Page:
Friday, March 1, 2024
    HomePoliticsForget all about politics with these soothing, mostly mindless household tasks

    Forget all about politics with these soothing, mostly mindless household tasks

    In 2020, we recommended knocking oneself out with a shovel in order to avoid the spiraling stress of pre-election day speculation and theorizing. This year, we’re going to go the other way and recommend that you spend the last 96 or so hours before you vote in earnest—a time during which there are a lot of polls being published and very little new information to be gleaned from them—engaging in self- and home improvement. Below, tips from Slate’s politics staff on how to “cast a ballot” for a better you!

    Clear Your Lawn of Leaves Like You Might Pull Weeds, Just a Little Here and There, Whimsically

    After living during my early childhood in a rural environment in which leaf-raking and -blowing was a huge undertaking known for suddenly derailing fall weekend days that I would have preferred to spend doing almost anything else, I escaped the duty for two-plus decades, mostly by living in dorms and in cities. So when I moved out of Brooklyn three years ago to a suburban house with a lawn, I treated the task of clearing the property’s autumnal leaf cover with the dread of someone whose development had been arrested at age ten. The first two years we were here I waited until the last possible day to do it. It took forever and was a pain in the ass.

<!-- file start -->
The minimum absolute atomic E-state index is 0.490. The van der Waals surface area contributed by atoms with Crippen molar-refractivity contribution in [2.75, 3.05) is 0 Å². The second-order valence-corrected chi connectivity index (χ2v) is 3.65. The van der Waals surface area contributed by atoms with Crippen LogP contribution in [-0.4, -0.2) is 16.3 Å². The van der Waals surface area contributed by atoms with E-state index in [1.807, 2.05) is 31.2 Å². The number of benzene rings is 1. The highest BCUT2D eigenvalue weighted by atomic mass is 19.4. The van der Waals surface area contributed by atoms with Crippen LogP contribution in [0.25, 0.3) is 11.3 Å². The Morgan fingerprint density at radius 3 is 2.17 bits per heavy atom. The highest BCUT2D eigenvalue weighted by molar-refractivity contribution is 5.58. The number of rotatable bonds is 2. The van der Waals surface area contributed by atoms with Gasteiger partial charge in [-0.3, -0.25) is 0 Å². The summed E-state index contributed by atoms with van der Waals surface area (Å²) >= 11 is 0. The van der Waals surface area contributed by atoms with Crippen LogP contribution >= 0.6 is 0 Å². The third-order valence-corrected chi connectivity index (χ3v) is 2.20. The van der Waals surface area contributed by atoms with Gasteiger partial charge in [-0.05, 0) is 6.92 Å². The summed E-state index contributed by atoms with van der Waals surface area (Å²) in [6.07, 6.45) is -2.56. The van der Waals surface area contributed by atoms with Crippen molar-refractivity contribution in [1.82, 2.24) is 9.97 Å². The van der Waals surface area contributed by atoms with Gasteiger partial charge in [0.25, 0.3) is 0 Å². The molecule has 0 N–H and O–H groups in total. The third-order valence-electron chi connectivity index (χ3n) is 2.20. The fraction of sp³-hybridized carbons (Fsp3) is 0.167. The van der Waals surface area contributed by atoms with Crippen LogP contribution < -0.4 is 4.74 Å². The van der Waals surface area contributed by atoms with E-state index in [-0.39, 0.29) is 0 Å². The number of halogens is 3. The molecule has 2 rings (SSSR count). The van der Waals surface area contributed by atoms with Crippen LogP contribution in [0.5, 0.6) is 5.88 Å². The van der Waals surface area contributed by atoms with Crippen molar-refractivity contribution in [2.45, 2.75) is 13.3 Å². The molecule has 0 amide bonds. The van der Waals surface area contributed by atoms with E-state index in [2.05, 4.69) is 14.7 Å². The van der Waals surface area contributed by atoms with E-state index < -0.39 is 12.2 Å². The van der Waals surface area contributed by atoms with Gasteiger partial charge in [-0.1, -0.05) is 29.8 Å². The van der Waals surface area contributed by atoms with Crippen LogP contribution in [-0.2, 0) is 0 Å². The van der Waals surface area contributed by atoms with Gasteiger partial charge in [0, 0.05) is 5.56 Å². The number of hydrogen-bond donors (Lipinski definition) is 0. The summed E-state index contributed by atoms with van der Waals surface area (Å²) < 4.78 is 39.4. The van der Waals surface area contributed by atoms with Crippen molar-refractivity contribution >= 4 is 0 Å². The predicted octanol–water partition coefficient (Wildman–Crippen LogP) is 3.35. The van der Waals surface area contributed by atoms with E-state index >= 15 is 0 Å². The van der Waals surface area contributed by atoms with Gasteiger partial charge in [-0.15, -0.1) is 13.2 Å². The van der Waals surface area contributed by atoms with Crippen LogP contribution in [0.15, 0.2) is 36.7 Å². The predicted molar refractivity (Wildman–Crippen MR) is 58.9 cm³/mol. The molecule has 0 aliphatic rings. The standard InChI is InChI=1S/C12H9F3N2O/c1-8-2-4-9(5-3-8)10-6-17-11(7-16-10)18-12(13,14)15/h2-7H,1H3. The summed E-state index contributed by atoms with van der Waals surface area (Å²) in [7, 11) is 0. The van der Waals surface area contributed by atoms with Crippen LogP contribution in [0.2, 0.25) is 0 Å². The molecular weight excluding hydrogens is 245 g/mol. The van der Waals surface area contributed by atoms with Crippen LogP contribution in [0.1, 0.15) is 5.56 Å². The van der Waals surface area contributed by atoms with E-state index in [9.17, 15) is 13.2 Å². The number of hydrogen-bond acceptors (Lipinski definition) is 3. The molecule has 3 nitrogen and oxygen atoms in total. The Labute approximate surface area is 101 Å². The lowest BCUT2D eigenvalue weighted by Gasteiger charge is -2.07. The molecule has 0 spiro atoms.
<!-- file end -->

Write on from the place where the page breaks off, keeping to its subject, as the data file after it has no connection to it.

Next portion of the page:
But this year, on a whim, I picked up the leaf blower in early October when another outside task took less time than expected. I neutralized the leaves that were on the lawn in about ten minutes. Two weeks later, I did the same thing again. And then this week, again. It turns out that if you consider the removal of leaves a matter of light, regular maintenance rather than a looming burden, you prevent them from building up in such quantities that big clumps of them get stuck under plants, in corners, and behind trellis-type stuff in the garden when you finally try to remove them. It also gives you more occasions on which you can survey a fresh, sharp-looking lawn with the middle-aged satisfaction of someone who knows how to do things the right way. And that, at this point in my journey through it, at least, is what life is about. —Ben Mathis-Lilley

    Caramelize Onions the Right Way (Note: Replaces Prior Slate Position About Right Way to Caramelize Onions)

    I like to keep a large, pre-cooked batch of caramelized onions in my fridge, which I can then throw into a salad or eggs or whatnot to make a dull weekday meal marginally more exciting. Browning onions is one of those mundane cooking tasks that generates a lot of controversy and frustration because, as Slate’s former politics editor Tom Scocca wrote a decade ago, recipe writers have historically tended to lie about how long it takes to perform the task properly. The traditional method of slowly stirring them in butter over medium heat can take 45 minutes, but Tom—after trying a Melissa Clarke shortcut he found too stressful, and which still took 28 minutes—was convinced it’s the only way.